What is Sociology

The Sociology is the science that studies the society and the phenomena that occur in it be they cultural, economic, religious.

Sociology is basically concerned with five elements: the social structure, the social groups, the family, the social classes and the roles that the individual occupies in society.

Sociology Definition

Sociology seeks to explain the various factors that differentiate human behavior or, on the contrary, why different social groups tend to behave similarly.

For the sociological study we consider the social group, the interactions between individuals and the means used for communication of these individuals in the group.

Thus, the sociologist’s object of study may be different human organizations such as churches, businesses, schools, hospitals, sports teams, etc. that is, all social institutions.

It also analyzes cultural groups, the form and impact of government management within a given group.

Thus, sociology starts from a certain concept of society to investigate its social structure and social relations in this environment.

How did sociology come about?

Studies concerning society will gain strength after the end of the French Revolution and the advent of society dominated by the industrial mode of production.

Therefore, rather than seeking the answer in theology or politics, many thinkers preferred to understand economic change from social groups.

Sociology as a separate discipline from the other humanities will emerge with the French Auguste Comte (1798 – 1857) who coined the term.

He was the author of the first systematic study of sociology and for him this science is the culmination of the scientific method.

Comte defended rationalism in the face of everything, but wanted to turn scientific matters into a new religion, Positivism.

However, other thinkers had already analyzed human relations from a group point of view such as Saint-Simon (1760-1825) and Alexis de Tocqueville (1805 – 1859). Moreover, Karl Marx (1818 – 1883) will make a major contribution to social class theory.

Pioneers of sociology as a science were Emile Durkheim (1858 – 1917), Vilfredo Pareto (1848 – 1923), Max Weber (1864 – 1920) and Marcel Mauss (1872 -1950).

Emile Durkheim, Max Weber and Karl Marx

Emile Durkheim, Max Weber and Karl Marx


Nowadays, several disciplines have merged with sociology giving rise to the sociology of education, law, culture, etc.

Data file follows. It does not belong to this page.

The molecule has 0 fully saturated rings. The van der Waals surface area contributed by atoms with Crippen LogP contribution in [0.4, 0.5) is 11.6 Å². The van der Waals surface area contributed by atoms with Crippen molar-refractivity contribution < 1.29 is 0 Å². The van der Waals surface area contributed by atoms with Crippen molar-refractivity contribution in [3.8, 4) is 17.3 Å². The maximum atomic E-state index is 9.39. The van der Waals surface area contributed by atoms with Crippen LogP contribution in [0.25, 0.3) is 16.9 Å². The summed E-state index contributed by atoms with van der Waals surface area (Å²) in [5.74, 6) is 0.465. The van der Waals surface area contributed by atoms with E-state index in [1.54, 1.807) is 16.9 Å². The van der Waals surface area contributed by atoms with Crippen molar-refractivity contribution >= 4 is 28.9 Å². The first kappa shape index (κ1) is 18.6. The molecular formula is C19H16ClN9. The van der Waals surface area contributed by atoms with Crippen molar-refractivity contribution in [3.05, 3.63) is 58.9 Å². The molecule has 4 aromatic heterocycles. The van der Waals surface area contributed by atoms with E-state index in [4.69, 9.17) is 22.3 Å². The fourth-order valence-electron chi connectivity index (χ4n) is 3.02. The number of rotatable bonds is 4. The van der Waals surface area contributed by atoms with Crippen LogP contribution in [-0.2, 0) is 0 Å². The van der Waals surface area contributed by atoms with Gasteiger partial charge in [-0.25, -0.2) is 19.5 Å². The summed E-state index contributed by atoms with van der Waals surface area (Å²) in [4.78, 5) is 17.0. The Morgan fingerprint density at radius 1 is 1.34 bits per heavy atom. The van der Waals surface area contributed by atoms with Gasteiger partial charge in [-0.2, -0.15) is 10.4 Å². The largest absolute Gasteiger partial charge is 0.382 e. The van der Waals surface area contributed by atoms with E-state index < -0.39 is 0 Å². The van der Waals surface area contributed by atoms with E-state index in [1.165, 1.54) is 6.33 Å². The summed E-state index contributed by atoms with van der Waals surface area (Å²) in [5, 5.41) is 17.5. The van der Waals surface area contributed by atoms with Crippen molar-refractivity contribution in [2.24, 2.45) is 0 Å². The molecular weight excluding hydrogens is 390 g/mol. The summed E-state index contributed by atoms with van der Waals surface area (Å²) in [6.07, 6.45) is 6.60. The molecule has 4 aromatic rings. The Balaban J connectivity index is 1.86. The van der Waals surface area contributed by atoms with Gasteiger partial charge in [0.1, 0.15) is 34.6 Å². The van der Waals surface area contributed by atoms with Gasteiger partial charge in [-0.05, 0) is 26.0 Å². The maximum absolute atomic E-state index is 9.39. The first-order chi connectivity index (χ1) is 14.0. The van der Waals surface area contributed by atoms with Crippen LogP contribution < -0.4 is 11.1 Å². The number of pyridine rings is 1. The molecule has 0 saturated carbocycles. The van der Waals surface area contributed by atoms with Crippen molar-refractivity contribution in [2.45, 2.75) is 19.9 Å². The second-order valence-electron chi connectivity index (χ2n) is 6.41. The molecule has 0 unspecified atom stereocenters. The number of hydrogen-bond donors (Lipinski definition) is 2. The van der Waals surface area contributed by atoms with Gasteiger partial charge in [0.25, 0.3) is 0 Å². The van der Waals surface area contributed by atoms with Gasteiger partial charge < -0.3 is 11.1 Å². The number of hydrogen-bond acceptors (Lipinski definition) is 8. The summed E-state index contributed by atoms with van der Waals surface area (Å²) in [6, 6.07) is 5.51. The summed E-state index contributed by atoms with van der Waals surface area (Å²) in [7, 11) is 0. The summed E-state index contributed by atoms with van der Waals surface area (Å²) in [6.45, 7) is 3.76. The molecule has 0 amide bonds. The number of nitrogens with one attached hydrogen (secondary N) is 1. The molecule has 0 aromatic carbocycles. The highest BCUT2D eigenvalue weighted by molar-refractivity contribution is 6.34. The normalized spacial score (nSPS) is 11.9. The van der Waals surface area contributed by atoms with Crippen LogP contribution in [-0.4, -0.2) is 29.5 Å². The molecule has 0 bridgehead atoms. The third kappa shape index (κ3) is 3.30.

Sociology of Education

The sociology of education studies the relationship of learning and society, the impact of school in different social spheres, the role of the teacher, etc.

It explores the theme of the teacher as an educational agent, but also the structure of a classroom and student-teacher communication.

Legal Sociology

The Sociology of Legal or Sociology of Law aims to understand the set of legal laws that govern a society from the social action of political parties, pressure groups, economic elites, etc.

Among his fields of research are the difference between law and its application to the society where it is confined.

Thus, the law can be questioned if it is fair, if it protects a particular social group and harms another, if it contains elements that favor the insertion of unprotected extracts, etc.

Sociology of Work

The Sociology of Work analyzes human relations and nature either through physical activities or intellectuals.

To talk about work means to study the changes brought about by man in nature, because it removes materials to transform it. With his creativity, man will use his intelligence to survive in nature.

As with everything in sociology, the concept is not watertight and the idea of ​​work will change according to the historical moment. For example, in slave societies there is a clear division into who does the hard work and who does the light work.

Some intellectuals were instrumental in thinking about working relationships such as Adam Smith (1723-1790), Karl Marx, Frederick Taylor (1856-1915), and Henry Ford (1863-1947).

Sociology in Brazil

The creation of sociology in Brazil occurs parallel to its development in Europe, but with the specificities that mark the underdeveloped countries.

If in Europe the constitution of a capitalist society was evaluated, after a medieval society in Brazil, the first objects of study could not but be the very formation of the nation. How to define the Brazilian? What role would Brazil play in the “concert of nations”?

The issue will occupy all Brazilian thinkers such as Manoel Bonfim (1868-1932), Eduardo Prado (1860-1901), Gilberto Freyre (1900-1987), Sergio Buarque de Holanda (1902-1982), and many others.

Abbreviation Archives